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Het overspel van Ares en Aphrodite: lachen met Odyssee 8.266-366 in Nonnus' Dionysiaca

Berenice Verhelst UGent (2014) LAMPAS. 47(3). p.158-172
abstract
The story of Aphrodite’s adultery, sung by Demodocus in Odyssey 8, was in antiquity both well-known and controversial. Many later Greek and Latin authors refer to this myth in their works, but no one as often as Nonnus of Panopolis, the Novus Homerus of late antiquity and author of the long epic Dionysiaca. We can find references to the story in twelve separate passages. Two of them are fully developed and highly original adaptations of the story, combining humour and explicit intertextuality. They can be read as parodic sequels of the story. Both also seem to refer to the points of discussion in the Homeric scholia regarding the song of Demodocus. This article presents a full discussion of the story of Aphrodite’s adultery in the Dionysiaca, with special attention to Nonnus’ attitude towards Homer.
Please use this url to cite or link to this publication:
author
organization
year
type
journalArticle (original)
publication status
published
subject
keyword
Nonnus, mythology, Homer, intertextuality
journal title
LAMPAS
volume
47
issue
3
pages
158 - 172
publisher
Uitgeverij Verloren
ISSN
0165-8204
language
Dutch
UGent publication?
yes
classification
A4
copyright statement
I have transferred the copyright for this publication to the publisher
id
3066378
handle
http://hdl.handle.net/1854/LU-3066378
date created
2012-12-06 10:42:42
date last changed
2014-10-23 10:57:26
@article{3066378,
  abstract     = {The story of Aphrodite{\textquoteright}s adultery, sung by Demodocus in Odyssey 8, was in antiquity both well-known and controversial. Many later Greek and Latin authors refer to this myth in their works, but no one as often as Nonnus of Panopolis, the Novus Homerus of late antiquity and author of the long epic Dionysiaca. We can find references to the story in twelve separate passages. Two of them are fully developed and highly original adaptations of the story, combining humour and explicit intertextuality. They can be read as parodic sequels of the story. Both also seem to refer to the points of discussion in the Homeric scholia regarding the song of Demodocus. This article presents a full discussion of the story of Aphrodite{\textquoteright}s adultery in the Dionysiaca, with special attention to Nonnus{\textquoteright} attitude towards Homer.},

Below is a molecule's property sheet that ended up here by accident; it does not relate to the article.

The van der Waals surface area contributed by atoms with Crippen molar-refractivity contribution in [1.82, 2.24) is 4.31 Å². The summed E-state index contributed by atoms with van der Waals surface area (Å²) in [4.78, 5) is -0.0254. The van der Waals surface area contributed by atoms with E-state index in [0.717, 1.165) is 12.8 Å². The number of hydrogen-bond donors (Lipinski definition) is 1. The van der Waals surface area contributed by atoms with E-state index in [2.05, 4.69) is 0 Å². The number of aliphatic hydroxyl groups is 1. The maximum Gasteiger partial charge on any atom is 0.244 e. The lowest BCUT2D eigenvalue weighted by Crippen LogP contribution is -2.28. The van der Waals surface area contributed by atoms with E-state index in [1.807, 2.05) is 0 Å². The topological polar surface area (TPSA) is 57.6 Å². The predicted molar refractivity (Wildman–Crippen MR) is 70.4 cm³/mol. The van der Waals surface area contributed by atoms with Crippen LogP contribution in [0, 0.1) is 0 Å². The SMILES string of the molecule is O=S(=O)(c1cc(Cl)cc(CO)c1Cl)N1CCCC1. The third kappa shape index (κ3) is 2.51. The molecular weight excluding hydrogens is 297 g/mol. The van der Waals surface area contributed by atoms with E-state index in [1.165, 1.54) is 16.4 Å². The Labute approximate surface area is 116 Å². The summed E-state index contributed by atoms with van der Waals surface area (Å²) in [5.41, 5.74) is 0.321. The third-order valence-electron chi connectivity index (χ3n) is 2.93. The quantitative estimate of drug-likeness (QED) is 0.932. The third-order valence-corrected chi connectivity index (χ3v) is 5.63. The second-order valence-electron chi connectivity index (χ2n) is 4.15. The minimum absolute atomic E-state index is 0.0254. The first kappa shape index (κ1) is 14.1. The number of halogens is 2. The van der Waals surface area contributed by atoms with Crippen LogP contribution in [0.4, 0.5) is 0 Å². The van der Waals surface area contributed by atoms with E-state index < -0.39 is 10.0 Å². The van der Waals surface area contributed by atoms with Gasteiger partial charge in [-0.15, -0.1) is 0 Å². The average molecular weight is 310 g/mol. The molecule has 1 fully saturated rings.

author       = {Verhelst, Berenice},
  issn         = {0165-8204},
  journal      = {LAMPAS},
  keyword      = {Nonnus,mythology,Homer,intertextuality},
  language     = {dut},
  number       = {3},
  pages        = {158--172},
  publisher    = {Uitgeverij Verloren},
  title        = {Het overspel van Ares en Aphrodite: lachen met Odyssee 8.266-366 in Nonnus' Dionysiaca},
  volume       = {47},
  year         = {2014},
}

Chicago
Verhelst, Berenice. 2014. “Het Overspel Van Ares En Aphrodite: Lachen Met Odyssee 8.266-366 in Nonnus’ Dionysiaca.” Lampas 47 (3): 158–172.
APA
Verhelst, Berenice. (2014). Het overspel van Ares en Aphrodite: lachen met Odyssee 8.266-366 in Nonnus’ Dionysiaca. LAMPAS, 47(3), 158–172.
Vancouver
1.
Verhelst B. Het overspel van Ares en Aphrodite: lachen met Odyssee 8.266-366 in Nonnus’ Dionysiaca. LAMPAS. Uitgeverij Verloren; 2014;47(3):158–72.
MLA
Verhelst, Berenice. “Het Overspel Van Ares En Aphrodite: Lachen Met Odyssee 8.266-366 in Nonnus’ Dionysiaca.” LAMPAS 47.3 (2014): 158–172. Print.